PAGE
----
Meditation is a proven wake-up call that fine-tunes your body, mind and spirit to realize the true essence of life. In ordinary life, focus equates to concentration where we use our mind as a focused beam of light to achieve our mundane goals. In meditation on the other hand, focus has different connotations and using our tortured, disorganized minds immersed in turmoil is not helpful. When practicing meditation, focus means paying careful attention to whatever you place at the core of awareness. When you focus your thoughts and practice in complete absorption, oblivious to your surroundings, you become empowered in many different ways. In Ch'an (or Zen) tradition, the breath is used as focus, because it's considered as a natural door connecting outside and inside. Relaxed and sustained focus of this kind effortlessly becomes meditation.

5. Breathing

Paying close attention to your natural breathing is an important part of learning how to meditate. The abdomen expends and relaxes as you inhale and contracts as you exhale. Observe your breathing, but refuse from regulating it because it's paramount to come natural. As your focus strengthens, your breathing starts to slow down and deepen, becoming quite slight and increasingly finer. You will effortlessly begin to relax once residual tension has faded away and will experience a state of well-being, tranquility and peacefulness. You should devote at least a couple of minutes per day to this breathing relaxation practice.

6. Counting your breaths

In case you are having trouble relaxing so that calm can ensue, you may try the ancient meditation practice of mentally counting your breaths – “one” as you breathe in, “two” as you breathe out, “three” as you breathe in again and “four” as you breathe out; then go back to “one”. Whenever your thoughts tend to wander, breath counting can help you settle and clear your mind. Returning to “one” allows you to anchor yourself in the present moment and focus your awareness on your breathing.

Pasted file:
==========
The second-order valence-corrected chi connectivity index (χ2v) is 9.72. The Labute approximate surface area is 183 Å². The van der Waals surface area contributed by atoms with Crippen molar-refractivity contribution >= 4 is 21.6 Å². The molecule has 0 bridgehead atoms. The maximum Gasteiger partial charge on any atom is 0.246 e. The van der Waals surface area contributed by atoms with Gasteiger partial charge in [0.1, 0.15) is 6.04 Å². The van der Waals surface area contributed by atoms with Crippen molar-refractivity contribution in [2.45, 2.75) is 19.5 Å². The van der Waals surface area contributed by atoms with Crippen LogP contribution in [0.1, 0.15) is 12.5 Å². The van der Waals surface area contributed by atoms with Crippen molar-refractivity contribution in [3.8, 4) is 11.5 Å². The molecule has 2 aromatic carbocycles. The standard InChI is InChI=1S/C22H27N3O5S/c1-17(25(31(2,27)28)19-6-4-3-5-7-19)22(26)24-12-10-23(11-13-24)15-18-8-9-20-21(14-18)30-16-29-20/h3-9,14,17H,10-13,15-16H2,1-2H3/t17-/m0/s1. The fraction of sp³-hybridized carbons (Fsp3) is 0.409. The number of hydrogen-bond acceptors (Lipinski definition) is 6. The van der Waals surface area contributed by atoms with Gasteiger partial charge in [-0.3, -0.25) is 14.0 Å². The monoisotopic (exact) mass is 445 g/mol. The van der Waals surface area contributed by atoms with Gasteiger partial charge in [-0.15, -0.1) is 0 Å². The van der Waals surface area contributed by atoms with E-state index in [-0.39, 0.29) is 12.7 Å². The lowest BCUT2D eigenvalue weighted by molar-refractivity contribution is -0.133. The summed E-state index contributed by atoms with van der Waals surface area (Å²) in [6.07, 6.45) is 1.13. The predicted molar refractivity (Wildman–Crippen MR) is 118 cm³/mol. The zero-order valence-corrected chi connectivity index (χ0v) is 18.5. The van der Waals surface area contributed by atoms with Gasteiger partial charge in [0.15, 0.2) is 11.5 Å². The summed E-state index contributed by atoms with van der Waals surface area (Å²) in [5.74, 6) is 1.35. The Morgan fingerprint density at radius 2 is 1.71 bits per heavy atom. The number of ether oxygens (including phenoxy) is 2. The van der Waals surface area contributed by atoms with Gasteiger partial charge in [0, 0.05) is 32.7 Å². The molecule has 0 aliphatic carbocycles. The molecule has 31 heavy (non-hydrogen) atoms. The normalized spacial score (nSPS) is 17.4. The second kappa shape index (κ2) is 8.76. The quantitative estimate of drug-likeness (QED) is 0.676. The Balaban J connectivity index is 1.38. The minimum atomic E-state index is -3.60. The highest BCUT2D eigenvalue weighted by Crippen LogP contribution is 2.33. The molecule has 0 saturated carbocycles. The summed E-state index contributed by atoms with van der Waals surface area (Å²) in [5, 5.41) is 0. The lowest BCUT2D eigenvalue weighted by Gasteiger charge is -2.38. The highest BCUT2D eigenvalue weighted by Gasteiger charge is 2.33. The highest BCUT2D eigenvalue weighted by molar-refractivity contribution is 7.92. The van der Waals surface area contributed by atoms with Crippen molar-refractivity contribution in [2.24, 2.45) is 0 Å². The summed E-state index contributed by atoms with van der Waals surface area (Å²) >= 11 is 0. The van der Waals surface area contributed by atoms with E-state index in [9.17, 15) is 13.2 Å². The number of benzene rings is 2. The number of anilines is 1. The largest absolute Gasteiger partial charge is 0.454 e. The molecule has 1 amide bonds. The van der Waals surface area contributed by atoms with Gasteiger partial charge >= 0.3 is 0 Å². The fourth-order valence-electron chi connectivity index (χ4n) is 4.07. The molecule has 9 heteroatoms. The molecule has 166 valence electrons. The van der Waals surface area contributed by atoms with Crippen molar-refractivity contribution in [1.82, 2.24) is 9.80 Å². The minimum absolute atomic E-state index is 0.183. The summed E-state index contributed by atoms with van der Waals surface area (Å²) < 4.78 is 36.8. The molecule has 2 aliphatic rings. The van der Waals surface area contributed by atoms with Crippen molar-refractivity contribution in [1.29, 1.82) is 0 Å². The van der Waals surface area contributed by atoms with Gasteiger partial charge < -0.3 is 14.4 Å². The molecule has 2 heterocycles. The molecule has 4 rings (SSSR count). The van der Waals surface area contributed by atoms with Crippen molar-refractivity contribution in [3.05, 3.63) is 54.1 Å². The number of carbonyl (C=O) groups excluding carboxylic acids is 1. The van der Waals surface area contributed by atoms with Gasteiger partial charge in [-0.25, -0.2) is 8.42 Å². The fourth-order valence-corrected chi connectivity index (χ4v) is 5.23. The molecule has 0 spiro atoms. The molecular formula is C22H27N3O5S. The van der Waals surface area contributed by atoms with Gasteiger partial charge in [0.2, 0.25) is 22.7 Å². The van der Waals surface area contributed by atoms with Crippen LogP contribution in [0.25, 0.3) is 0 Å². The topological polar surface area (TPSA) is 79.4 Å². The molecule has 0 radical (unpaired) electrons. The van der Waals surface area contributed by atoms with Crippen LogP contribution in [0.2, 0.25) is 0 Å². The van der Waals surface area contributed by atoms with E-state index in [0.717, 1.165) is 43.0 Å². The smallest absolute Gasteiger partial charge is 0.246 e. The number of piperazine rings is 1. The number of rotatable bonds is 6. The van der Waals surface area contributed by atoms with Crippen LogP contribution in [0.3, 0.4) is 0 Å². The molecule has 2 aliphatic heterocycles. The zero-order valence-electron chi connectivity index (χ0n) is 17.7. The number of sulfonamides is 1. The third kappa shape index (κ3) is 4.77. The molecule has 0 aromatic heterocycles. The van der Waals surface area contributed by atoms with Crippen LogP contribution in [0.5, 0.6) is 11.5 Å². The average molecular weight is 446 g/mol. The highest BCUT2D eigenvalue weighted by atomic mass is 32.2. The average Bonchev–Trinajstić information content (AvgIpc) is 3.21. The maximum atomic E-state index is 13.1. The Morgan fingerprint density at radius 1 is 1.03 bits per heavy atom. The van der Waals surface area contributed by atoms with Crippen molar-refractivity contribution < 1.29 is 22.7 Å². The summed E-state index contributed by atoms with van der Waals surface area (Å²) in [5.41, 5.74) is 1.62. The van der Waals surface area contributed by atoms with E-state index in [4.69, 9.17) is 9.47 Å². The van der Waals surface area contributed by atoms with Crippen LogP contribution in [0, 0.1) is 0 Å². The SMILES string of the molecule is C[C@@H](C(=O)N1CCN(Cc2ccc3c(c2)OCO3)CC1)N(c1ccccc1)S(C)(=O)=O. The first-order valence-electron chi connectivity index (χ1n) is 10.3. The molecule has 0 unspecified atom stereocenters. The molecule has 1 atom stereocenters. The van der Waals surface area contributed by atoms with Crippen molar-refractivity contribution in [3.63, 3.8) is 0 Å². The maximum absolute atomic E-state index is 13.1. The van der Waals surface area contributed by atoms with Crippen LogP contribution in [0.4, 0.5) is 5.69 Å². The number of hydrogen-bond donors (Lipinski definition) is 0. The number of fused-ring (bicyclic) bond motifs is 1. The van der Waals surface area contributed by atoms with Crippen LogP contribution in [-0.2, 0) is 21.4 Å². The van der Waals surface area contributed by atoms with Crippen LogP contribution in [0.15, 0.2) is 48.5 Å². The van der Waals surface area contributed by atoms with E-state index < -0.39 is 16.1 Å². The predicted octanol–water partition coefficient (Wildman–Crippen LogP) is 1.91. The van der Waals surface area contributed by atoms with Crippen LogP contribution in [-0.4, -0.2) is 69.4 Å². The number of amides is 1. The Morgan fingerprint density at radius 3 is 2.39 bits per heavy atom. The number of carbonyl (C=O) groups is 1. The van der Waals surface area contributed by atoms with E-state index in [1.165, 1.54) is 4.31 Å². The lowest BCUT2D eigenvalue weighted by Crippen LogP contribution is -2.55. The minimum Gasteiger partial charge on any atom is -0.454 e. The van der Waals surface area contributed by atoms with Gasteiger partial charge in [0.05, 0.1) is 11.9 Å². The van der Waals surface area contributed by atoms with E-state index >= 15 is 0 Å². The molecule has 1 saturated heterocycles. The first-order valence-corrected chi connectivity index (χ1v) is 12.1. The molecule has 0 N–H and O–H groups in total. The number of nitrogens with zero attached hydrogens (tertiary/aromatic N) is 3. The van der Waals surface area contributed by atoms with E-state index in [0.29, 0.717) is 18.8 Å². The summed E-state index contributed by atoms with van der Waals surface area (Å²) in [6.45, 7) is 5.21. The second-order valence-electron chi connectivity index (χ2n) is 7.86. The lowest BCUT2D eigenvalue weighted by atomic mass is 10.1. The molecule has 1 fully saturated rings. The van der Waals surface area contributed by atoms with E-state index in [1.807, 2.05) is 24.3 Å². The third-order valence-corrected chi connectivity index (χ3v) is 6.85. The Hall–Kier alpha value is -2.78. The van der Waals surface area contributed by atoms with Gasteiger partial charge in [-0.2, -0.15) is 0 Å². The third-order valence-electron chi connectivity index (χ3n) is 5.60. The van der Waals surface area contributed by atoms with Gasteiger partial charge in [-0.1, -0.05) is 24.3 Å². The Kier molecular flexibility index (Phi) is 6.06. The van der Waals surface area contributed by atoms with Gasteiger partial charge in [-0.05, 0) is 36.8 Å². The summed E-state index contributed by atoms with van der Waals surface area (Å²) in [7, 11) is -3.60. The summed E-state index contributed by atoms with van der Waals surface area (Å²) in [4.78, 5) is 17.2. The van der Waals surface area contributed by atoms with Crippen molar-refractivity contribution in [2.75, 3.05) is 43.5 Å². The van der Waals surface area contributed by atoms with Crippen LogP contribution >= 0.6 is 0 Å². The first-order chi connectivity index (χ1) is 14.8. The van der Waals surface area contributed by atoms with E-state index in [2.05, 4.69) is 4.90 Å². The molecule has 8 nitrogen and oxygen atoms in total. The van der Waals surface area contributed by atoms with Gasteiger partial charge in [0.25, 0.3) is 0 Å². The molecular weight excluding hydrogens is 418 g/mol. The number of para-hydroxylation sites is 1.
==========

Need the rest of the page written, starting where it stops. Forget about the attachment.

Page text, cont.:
7. Thoughts

Meditation takes place in the absence of thoughts; when you notice thoughts hovering over your mind, you should gently let them disappear on their own by staying focused on your breath. Trying to forcefully stop thoughts will only make you feel more unsettled and anxious. The mind that does not dwell on anything is known in the Buddhist tradition as the “original nature” or “true mind”. One way to let thoughts go naturally is to imagine they are welcome visitors that you politely ask to leave. At no time should anything feel uncomfortable or forced; instead, it should all happen free of any concern or worry on your part.

8. Silence

You may try practicing with the aid of meditation music, but the best results are achievable when sitting in complete silence, because as you progress in your meditation practice, the outer and inner silence come together, giving way to a profound kind of healing. Sitting erect in pure silence allows the mind to properly settle and to grow quiet and calm.

9. Emotions

When you feel overwhelmed by powerful emotions such as fear, anger, shame and frustration, which are bound to give way to unsettling stories in your mind, you may find sitting down to meditate quite difficult. The best way to deal with such strong emotions when learning how to meditate is by re-focusing on your bodily sensations that reflect these emotions. Different emotional states have been scientifically proven to be intimately connected to a wide array of physiological changes or body feelings, ranging from the racing pulse that results from fear or anger (felt in the upper chest area) and sweaty palms when we are nervous of anxious , to the glorious feeling of happiness, felt from head to toe. By directing all your attention to your bodily sensations, you are acknowledging your emotions without being caught up in the stories arising from them, which in turn enable your mind to put them behind you.